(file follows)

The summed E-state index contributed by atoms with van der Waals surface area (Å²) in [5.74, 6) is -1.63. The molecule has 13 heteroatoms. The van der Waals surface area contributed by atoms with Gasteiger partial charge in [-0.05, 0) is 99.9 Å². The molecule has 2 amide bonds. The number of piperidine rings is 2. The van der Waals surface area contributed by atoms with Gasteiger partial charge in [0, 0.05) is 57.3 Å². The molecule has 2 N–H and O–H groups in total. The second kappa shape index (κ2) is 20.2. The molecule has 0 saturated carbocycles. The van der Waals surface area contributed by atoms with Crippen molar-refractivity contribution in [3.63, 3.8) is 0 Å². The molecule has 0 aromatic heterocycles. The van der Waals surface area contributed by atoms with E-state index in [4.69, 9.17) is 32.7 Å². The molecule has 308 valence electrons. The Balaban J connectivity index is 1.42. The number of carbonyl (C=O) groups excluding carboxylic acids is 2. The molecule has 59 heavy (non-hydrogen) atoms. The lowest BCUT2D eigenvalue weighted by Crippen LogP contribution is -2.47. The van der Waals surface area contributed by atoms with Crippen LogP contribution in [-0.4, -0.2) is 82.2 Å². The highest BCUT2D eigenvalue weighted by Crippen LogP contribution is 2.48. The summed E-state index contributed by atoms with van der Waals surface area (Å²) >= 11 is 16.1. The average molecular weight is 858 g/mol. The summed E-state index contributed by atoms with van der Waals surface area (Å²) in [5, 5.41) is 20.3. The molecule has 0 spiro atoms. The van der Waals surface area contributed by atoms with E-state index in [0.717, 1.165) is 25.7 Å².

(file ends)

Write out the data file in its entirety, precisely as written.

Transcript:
The summed E-state index contributed by atoms with van der Waals surface area (Å²) in [5.74, 6) is -1.63. The molecule has 13 heteroatoms. The van der Waals surface area contributed by atoms with Gasteiger partial charge in [-0.05, 0) is 99.9 Å². The molecule has 2 amide bonds. The number of piperidine rings is 2. The van der Waals surface area contributed by atoms with Gasteiger partial charge in [0, 0.05) is 57.3 Å². The molecule has 2 N–H and O–H groups in total. The second kappa shape index (κ2) is 20.2. The molecule has 0 saturated carbocycles. The van der Waals surface area contributed by atoms with Crippen molar-refractivity contribution in [3.63, 3.8) is 0 Å². The molecule has 0 aromatic heterocycles. The van der Waals surface area contributed by atoms with E-state index in [4.69, 9.17) is 32.7 Å². The molecule has 308 valence electrons. The Balaban J connectivity index is 1.42. The number of carbonyl (C=O) groups excluding carboxylic acids is 2. The molecule has 59 heavy (non-hydrogen) atoms. The lowest BCUT2D eigenvalue weighted by Crippen LogP contribution is -2.47. The van der Waals surface area contributed by atoms with Crippen LogP contribution in [-0.4, -0.2) is 82.2 Å². The highest BCUT2D eigenvalue weighted by Crippen LogP contribution is 2.48. The summed E-state index contributed by atoms with van der Waals surface area (Å²) >= 11 is 16.1. The average molecular weight is 858 g/mol. The summed E-state index contributed by atoms with van der Waals surface area (Å²) in [5, 5.41) is 20.3. The molecule has 0 spiro atoms. The van der Waals surface area contributed by atoms with E-state index in [0.717, 1.165) is 25.7 Å².